An example of an axisymmetric flow domain is given in Figure 1, where r [L] and z [L] are the radial and vertical coordinates, respectively, being delimited by a < r < b [L] and 0 < z < d [L]. To represent the radius of the probe or well, a is used, which is assumed to span the entire distance d between top and bottom boundaries, while b is the radial distance to a lateral boundary. Moreover, h1 through h4 [L] delimit different boundary type segments along the well or probe. The governing Laplace equation for steady state flow and isotropic hydraulic conductivity in axisymmetric cylindrical coordinates is
where [L] is the hydraulic head distribution in the flow domain. A general solution of equation (2) is given by Zaslavsky and Kirkham  as
where ci for i = 1, 2, …, 12 and mi for i = 1, 2, 3 are arbitrary real constants (mi being positive) and I0, K0, J0, and Y0 are Bessel functions of order zero [Dwight, 1947]. By superimposing solutions of equation (3) with different sets of constants, specific boundary conditions, including arrangements of mixed-type boundary conditions (this becomes clearer in the subsequent discussion), can be met. This will first be done for external boundaries I, II, and III shown in Figure 1 and subsequently for internal boundary segments IV–VIII along the well or probe.
2.1. External Boundaries
 While the types of internal boundary conditions along the probe are defined by the injection test setup, the types of external boundaries may be different combinations of constant head and impermeable. Both top and bottom boundaries may be considered impermeable, for example, if an injection test is performed in a (thin) stratum between two confining layers. In the case of permeability injection testing of a sealing layer under a landfill, for example, both top and bottom boundaries may be well approximated by two constant head boundaries. A mix of constant head top and impermeable bottom boundary may well represent conditions in a (shallow) unconfined aquifer or beneath surface water bodies. If the distance between injection screen and one or both of top and bottom boundaries is sufficiently small, an impact of the nearby boundary (boundaries) onto the outcome of the injection test may be expected and accounted for by a respective adjustment in the shape factor F. Similarly, modeling an impermeable lateral boundary is of interest for laboratory barrel tests, where either top, bottom, or both boundaries are constant head, while the lateral barrel wall is impermeable. Thus, the external boundary conditions in Figure 1 may be represented as follows: I, constant head (Ic) or impermeable (Ii) lateral boundary; II, constant head (IIc) or impermeable (IIi) top boundary; III, constant head (IIIc) or impermeable (IIIi) bottom boundary. Mathematically, this can be expressed as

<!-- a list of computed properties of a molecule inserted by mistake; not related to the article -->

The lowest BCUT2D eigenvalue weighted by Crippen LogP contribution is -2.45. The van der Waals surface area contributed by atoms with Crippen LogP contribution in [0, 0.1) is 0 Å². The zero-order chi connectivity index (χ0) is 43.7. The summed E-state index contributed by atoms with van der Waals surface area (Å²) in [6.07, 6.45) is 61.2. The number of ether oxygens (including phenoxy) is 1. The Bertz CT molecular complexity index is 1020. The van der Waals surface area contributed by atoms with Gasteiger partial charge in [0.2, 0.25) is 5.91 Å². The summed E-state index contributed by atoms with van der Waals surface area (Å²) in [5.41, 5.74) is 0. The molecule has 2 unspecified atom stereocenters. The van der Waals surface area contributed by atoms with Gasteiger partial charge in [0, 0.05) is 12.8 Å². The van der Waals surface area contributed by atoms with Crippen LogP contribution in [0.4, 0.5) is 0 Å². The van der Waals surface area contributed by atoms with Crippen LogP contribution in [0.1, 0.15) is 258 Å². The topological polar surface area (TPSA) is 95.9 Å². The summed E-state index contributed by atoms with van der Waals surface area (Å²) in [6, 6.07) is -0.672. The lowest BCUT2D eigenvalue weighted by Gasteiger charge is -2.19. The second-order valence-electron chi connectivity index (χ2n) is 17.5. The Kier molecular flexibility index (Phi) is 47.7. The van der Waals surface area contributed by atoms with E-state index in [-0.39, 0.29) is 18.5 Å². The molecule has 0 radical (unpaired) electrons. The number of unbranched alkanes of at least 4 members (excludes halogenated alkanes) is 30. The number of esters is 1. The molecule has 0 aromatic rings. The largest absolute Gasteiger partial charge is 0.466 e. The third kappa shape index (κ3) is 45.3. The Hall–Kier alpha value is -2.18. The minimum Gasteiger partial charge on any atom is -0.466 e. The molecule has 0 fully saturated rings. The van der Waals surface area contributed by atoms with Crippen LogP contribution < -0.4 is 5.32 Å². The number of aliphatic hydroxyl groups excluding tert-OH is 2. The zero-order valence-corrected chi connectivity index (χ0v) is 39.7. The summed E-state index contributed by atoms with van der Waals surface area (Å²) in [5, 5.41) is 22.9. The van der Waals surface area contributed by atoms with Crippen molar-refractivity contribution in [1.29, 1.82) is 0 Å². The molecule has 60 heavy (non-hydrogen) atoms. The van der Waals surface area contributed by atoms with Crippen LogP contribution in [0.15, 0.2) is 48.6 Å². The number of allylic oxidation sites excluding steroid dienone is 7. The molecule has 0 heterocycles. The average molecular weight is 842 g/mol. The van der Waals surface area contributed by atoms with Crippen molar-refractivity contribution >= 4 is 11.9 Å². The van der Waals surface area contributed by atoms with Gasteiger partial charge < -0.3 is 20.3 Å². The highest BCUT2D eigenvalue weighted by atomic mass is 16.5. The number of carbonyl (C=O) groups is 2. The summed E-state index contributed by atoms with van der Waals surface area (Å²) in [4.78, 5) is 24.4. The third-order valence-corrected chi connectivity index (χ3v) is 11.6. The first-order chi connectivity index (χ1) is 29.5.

1. Considering constant head top and bottom boundaries, i.e., for all a ≤ r ≤ b, of all the terms in z in equation (3), these conditions can be met by sin(m1z) with as well as n and N being arbitrary positive integers, such that after superposition
 Bn are a new set of constants encompassing c1, c3, and c4, and f0(m1r) is a function to be defined involving terms of equation (3) containing K0(m1r) and I0(m1r).
 2. Considering impermeable top and bottom boundaries, i.e., at z = 0 and z = d for all a ≤ r ≤ b, of the terms in z in equation (3), these conditions can be met by cos(m1z) with as well as by ln(r/m3) with arbitrary m3 and by the final (arbitrary) constant, which may be incorporated into m3. Superposition of these solutions gives
 Bn and f0 are analogous to equation (7), and B0 is an additional constant; c12 = 0 and m3 = b are chosen such that the leading term on the right-hand side becomes zero for r = b, as required for a constant zero head boundary at radial distance b. The constant term ln(b/a) in the denominator is added to simplify expressions in the sequel by taking the ratio to 1 for r = a and allowing for a particular interpretation of B0.
 3. Considering impermeable top and constant head bottom boundary, i.e., and at z = d for all a ≤ r ≤ b, of the terms in z in equation (3), the first (constant head) condition may be met by sin(m1z), sinh(m2z), zln(r/m3), and z, where m1, m2, and m3 may be arbitrary. Among these solutions, however, the second (no flow) condition may only be satisfied by sin(m1z) with such that superposition leads to